It’s been over two years since Stockholm-based Neat Corporation released the initial prototype for Budget Cuts, an upcoming stealth-action game that throws you into a robot-filled office space and arms you with various throwing weapons and a novel portal-based teleporting device, letting you sneakily stalk the corridors like a knife-wielding Nightcrawler. Now that the game has an official release date and price, Neat Corp let us in for the first official taste of the game at this year’s GDC before it heads out to HTC Vive and Oculus Rift in May.
Like many people with a Vive in early 2016, I’ve played the Budget Cuts prototype a bunch. Not only is it still free to download on Steam and showcases an impressive level of polish, it introduced a novel locomotion mechanic that instantly made sense in the context of the world – a teleportation gun that not only lets you traverse the sprawling office building, but also acts as a way to effectively preview your destination by giving you a portal window to your destination. Shooting the teleportation gun and using the portal to check if the coast was clear to accurately position yourself behind your target before zapping over to your new location really added to the game’s mystique and excitement.
In that sense, not a lot of the fundamentals have changed from the prototype I played years prior to the Budget Cuts I saw today at GDC, the second level of the game proper. The portal system still works magnificently. Tactically avoiding baddies and popping up behind them is still massively fun. Predictably, there are some notable bits that Neat Corp has scaled back in certain areas and expanded in others in efforts to make the estimated 7 hours of the gameplay more engaging.
The robots are scarier by a few percentage points than the big-headed goofs that skittered around on high alert in the prototype. They’re lankier, more imposing, and they don’t die immediately like before, instead requiring an accurate hit to a vital point to fully dispatch, something that only required a single haphazard toss of a knife before. The guardian bots also carry shiny revolvers (you can’t use them yourself) fitted with a laser beam so you know when you’ve got a bullet coming your way. And even on ‘Standard’ difficulty, I did die a few times. Thankfully when I died cowering and screaming, I was reloaded to an automatic checkpoint for another immediate go. The game, I was told, will also come with easy and hard modes which will tune the robots’ hit points, attention, and accuracy.
There’s friendly non-combatant worker drones too, although I didn’t quite understand their purpose other than target practice and a few interesting bits of dialogue. Yes, I felt a moral twinge when I stabbed the docile pacifist-bots.
Weapons have also slightly changed too. While the throwing knives are still there, you can also toss scissors and darts that you find lying around the office too. The crossbow pistol is gone, as I was told “guns aren’t fun.” In the close quarters of Budget Cuts, I tend to agree. Without the crossbow, my focus centered around perfecting my throwing form since I wasn’t using the game’s optional aim-assist. I wasn’t great at throwing, but it seemed like I was getting better near the end of the 30-minute demo. Aim-assist wasn’t implemented in the build at GDC, but it should be in available at launch in May.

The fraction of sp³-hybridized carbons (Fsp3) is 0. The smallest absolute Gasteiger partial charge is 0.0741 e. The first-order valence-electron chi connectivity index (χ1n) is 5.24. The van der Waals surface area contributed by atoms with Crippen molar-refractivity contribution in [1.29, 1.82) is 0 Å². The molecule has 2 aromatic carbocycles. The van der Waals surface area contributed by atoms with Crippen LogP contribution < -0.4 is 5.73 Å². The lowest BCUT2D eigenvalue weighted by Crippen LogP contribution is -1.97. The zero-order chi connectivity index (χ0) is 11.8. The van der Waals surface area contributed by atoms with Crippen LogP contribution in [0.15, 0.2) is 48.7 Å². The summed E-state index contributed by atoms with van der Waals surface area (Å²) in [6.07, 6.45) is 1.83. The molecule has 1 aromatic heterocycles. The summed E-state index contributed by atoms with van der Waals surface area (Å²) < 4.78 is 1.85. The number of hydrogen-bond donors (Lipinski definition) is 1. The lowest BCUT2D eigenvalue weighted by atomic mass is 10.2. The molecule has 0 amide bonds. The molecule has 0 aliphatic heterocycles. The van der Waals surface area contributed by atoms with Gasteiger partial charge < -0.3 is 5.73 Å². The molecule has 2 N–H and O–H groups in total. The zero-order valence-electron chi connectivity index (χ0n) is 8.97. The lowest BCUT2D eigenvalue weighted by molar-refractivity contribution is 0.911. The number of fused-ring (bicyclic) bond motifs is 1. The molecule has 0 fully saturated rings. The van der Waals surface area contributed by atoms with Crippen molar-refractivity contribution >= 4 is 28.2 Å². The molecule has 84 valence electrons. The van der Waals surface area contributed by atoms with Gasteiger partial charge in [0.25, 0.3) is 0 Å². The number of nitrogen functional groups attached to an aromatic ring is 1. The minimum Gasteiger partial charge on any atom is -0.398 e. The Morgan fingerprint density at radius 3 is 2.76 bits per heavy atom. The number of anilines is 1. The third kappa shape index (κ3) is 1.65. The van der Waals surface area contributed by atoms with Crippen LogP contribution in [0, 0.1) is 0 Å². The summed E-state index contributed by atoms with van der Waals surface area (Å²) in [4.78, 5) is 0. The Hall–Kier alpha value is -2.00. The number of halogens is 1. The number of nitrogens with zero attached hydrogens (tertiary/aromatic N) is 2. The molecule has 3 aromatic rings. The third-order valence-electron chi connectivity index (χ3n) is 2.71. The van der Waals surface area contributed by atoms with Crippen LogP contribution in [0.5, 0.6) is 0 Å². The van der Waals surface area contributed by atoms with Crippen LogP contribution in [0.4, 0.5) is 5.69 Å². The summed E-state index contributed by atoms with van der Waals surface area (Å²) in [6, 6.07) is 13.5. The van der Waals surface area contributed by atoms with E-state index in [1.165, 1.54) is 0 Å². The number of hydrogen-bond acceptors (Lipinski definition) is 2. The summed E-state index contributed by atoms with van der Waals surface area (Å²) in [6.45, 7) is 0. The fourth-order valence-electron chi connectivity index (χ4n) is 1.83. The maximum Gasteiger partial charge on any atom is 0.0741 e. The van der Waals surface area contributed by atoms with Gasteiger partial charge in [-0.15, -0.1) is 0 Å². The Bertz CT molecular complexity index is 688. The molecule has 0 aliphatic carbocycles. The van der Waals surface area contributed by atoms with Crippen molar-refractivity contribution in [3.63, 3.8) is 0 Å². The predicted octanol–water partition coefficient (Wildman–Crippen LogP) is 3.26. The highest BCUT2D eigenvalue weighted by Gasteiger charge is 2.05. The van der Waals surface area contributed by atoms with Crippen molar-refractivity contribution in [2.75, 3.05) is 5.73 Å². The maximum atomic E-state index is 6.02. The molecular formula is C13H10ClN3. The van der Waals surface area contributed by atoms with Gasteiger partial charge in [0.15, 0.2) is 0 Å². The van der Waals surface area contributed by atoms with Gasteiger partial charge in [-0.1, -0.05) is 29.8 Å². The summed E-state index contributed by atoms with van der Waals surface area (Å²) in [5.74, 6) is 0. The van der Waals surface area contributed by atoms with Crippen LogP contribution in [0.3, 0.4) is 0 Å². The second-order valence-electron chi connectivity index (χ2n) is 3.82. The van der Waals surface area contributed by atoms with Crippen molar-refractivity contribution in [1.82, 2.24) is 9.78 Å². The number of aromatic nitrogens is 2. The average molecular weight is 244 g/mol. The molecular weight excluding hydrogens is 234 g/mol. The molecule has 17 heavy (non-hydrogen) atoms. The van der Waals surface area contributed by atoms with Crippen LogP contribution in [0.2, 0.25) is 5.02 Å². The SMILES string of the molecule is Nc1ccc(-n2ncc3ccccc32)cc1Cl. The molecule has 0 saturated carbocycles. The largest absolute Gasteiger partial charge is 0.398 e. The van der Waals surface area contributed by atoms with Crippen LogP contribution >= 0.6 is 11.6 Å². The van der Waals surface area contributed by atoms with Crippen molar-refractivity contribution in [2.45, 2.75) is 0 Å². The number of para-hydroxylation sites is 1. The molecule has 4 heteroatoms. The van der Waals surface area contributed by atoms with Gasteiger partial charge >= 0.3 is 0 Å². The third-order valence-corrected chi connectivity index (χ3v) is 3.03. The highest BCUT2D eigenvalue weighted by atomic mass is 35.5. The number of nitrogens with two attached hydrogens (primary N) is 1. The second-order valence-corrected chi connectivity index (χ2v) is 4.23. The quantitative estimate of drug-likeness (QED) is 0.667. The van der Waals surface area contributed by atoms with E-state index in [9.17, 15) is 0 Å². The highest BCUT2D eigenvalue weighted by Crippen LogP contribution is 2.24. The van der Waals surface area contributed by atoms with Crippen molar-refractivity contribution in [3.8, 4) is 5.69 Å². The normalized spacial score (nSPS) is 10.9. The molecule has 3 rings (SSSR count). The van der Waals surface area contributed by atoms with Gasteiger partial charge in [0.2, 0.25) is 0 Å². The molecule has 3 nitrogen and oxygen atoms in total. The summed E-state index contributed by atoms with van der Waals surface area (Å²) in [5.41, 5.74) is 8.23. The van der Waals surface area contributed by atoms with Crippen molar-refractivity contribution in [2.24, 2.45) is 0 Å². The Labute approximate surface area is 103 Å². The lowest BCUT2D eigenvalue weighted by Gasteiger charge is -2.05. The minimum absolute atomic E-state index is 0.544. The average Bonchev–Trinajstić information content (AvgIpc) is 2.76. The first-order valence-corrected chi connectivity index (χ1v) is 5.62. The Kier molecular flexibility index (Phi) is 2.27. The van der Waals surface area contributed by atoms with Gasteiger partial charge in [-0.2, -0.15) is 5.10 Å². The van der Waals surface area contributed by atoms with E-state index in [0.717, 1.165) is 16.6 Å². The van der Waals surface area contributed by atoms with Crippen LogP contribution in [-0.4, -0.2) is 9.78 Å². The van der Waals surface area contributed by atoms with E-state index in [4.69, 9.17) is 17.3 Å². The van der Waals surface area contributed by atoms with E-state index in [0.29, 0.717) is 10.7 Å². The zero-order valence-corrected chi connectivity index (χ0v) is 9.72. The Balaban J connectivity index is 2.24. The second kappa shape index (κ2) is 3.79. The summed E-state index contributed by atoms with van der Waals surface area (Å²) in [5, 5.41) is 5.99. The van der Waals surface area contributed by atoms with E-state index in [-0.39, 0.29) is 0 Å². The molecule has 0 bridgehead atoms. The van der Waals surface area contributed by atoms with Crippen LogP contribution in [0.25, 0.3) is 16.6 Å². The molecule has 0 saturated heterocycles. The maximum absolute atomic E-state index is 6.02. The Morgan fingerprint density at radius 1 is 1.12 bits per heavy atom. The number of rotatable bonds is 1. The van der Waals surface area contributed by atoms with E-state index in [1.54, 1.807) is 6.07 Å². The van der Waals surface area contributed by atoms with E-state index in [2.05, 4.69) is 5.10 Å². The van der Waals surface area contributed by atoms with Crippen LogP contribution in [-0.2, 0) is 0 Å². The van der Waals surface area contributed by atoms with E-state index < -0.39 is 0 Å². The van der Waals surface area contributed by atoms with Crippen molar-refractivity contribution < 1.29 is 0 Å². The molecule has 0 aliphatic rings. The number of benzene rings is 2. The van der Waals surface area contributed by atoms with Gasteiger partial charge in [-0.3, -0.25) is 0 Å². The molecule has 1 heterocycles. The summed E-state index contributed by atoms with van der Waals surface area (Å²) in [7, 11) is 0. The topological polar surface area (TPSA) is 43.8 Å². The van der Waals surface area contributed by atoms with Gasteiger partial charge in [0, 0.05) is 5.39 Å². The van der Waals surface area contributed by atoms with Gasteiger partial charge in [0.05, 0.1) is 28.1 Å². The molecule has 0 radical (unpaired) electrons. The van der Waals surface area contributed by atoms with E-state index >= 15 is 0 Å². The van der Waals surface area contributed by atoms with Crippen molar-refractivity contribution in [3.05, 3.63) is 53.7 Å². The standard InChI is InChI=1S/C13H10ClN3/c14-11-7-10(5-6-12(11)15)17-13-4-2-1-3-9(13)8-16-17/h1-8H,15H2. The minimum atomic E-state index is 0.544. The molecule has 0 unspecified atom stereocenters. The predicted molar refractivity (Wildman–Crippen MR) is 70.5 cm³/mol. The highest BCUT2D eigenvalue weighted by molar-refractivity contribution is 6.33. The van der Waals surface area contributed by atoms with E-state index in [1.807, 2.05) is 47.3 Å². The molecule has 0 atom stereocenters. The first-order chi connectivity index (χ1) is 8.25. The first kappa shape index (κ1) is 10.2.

The latest demo has also made some changes in terms of lighting. Much of the level was either entirely dark, or entirely light, which I later discovered was because you had the ability to switch lights on and off in certain sections of the level, something you could use to your tactical advantage.
To my utter delight, there wasn’t an incessant voice telling you where to go or what to do either, as you’re mostly left alone to figure out the way forward (as far as I know). While there’s a fair bit of signs to read, narrative elements played out via a voice and paper instruction delivered via periodically placed fax machines, requiring you to dial a number taken from your handy-dandy pager. There are also found objects hidden away in desk drawers (all of them open!) that might hold a few more storyline tidbits too.
From the demo, I never really got a sense of what sort of puzzles would lay ahead, as most of my interactions involved finding security key cards to get through locked doors. This was admittedly an early level though, so I suspect there’s more varied gameplay in the full release.
I also didn’t get a chance to see one of the game’s bosses or get a greater sense of the narrative behind it all. This, I was told, was intentional. Keeping the game well under wraps during its entire development, Neat Corp wasn’t ready to give away anything substantive yet.
While Budget Cuts is visually cartoonish, sporting the sort of low-ish poly look of games like Job Simulator (2016), a cohesive color palette and fine attention to lighting really helps transport you into the game; it just creeps up on you. Emerging from the darkness, I felt like I really was in the shadows waiting to strike (or die), and as a result, I completely bought into the adrenaline rush. If the full release of Budget Cuts can deliver this for the entire 7 hours of estimated gameplay, well, we might just have another VR-native hit on our hands.